Halloween is a fun time to dress up and go trick or treating, but for our little ones it can also be a long overwhelming night, with scary twists and turns, that younger ones may not be ready for. Don’t stress! Here are some fun-filled Halloween tips to ensure a successful and safe Halloween and trick-or-treating experience for all!

Prepare Your Child Ahead of Time  

Talk to your little ones and let them know what to expect. Explain that there may be some scary costumes and decorations, as well as sounds. Remind them that this is all pretend and part of the Halloween fun.  

Modify The Experience to Maximize Success for Your Child 

Trick or Treat earlier in the evening while it is still light out for younger ones. This will reduce the element of scariness and ensure little ones do not have to compete with older children when trick or treating.

If walking around from home to home is too much for your little one, then you can pull them around in a wagon and make that part of their Halloween Costume.

Make a trick-or-treating map of where you will go and have your little one help navigate. The map will indicate a clear beginning and end and assist with transition time!

If the trick-or-treating door-to-door is not an option for your little one you can explore/organize a neighborhood or school trunk-or-treat options for younger children. This minimizes the walking distance for trick-or-treating, creates a safer and more controlled environment, and is easier to navigate for younger children.

Finally, if going out and trick-or-treating is not an option for your child, staying home and giving out candy can be just as fun! For every candy, your child gives out, have them put one in their own trick-or-treat bag.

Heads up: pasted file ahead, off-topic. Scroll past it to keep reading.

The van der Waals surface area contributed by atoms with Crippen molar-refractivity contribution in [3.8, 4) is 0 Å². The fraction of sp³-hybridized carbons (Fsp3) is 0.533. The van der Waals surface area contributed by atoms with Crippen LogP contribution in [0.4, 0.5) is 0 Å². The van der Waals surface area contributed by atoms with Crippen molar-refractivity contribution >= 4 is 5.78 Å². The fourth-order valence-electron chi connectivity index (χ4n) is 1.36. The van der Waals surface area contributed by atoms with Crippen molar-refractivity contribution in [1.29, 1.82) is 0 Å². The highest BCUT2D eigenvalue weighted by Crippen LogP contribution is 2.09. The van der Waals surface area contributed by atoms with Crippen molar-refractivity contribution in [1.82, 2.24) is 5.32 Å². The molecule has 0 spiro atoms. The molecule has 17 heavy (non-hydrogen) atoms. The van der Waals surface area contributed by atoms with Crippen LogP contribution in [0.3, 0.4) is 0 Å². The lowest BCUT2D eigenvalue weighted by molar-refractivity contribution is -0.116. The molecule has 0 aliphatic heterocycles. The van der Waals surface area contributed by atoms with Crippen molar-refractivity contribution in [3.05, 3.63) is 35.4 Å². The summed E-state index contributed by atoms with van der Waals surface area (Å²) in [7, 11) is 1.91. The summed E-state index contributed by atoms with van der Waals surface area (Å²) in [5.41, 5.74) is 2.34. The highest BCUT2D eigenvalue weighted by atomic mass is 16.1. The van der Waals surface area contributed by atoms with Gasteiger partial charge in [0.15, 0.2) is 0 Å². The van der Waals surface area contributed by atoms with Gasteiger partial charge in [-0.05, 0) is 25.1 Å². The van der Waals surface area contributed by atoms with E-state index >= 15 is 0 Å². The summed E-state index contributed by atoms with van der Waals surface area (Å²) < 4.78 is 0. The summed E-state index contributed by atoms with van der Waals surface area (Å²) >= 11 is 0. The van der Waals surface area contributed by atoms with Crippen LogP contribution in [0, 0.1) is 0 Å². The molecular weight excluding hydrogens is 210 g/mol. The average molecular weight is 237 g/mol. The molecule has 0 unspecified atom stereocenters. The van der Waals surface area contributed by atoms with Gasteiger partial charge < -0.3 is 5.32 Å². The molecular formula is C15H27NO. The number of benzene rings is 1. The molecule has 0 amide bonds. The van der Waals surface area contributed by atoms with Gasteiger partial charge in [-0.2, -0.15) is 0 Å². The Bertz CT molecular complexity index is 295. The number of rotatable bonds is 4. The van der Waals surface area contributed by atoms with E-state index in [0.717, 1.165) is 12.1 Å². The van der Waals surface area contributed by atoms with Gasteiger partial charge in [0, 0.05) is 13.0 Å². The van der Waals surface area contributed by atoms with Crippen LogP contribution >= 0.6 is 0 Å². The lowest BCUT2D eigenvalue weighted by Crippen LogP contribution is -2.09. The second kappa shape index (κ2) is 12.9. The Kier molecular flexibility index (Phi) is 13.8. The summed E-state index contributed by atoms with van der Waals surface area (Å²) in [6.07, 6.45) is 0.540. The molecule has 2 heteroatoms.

Is The Social Language Exchange Too Difficult? 

Make a fun, small, laminated Trick or Treat sign on a popsicle stick that your little one can hold up when going up to doors to collect their candy. You can also make one that says, “Thank you.”

Practice trick-or-treating by taking turns being the trick-or-treater and candy giver. This will help your child understand what to expect and what to say and do!

Prepare Your Child To Be Safe While Trick or Treating 

Make sure your little ones are wearing costumes that enhance visibility to increase safety while trick or treating.

Teach your little ones to ask you to inspect their candy before attempting to eat it.

Whatever your child’s Halloween night looks like make sure to have a fun-filled Spooktacular night!

Hitchcock, C., Chavira, D., Stein, M. (2009) Recent findings in social phobia among children and adolescents. Journal of Psychiatry and Related Science, 46(1), 34-44. https://www.ncbi.nlm.nih.gov/pmc/articles/PMC2925835/

U.S. Department of Health and Human Services. (n.d.). Social anxiety disorder. National Institute of Mental Health. Retrieved March 1, 2022, from https://www.nimh.nih.gov/health/statistics/social-anxiety-disorder

About the Author

Justyna Balzar, M.Ed. BCBA LBA (CT) Co-Founder & CEO

Justyna Balzar has over 15 years experience with learners of varying profiles between the ages of 3 to 18 across multiple settings. She received her Assistant Behavior Analyst (BCaBA) certification in 2014 from Florida Institute of Technology, her Master in Curriculum and Education in Applied Behavior Analysis from Arizona State University, followed by her BCBA certification in 2016.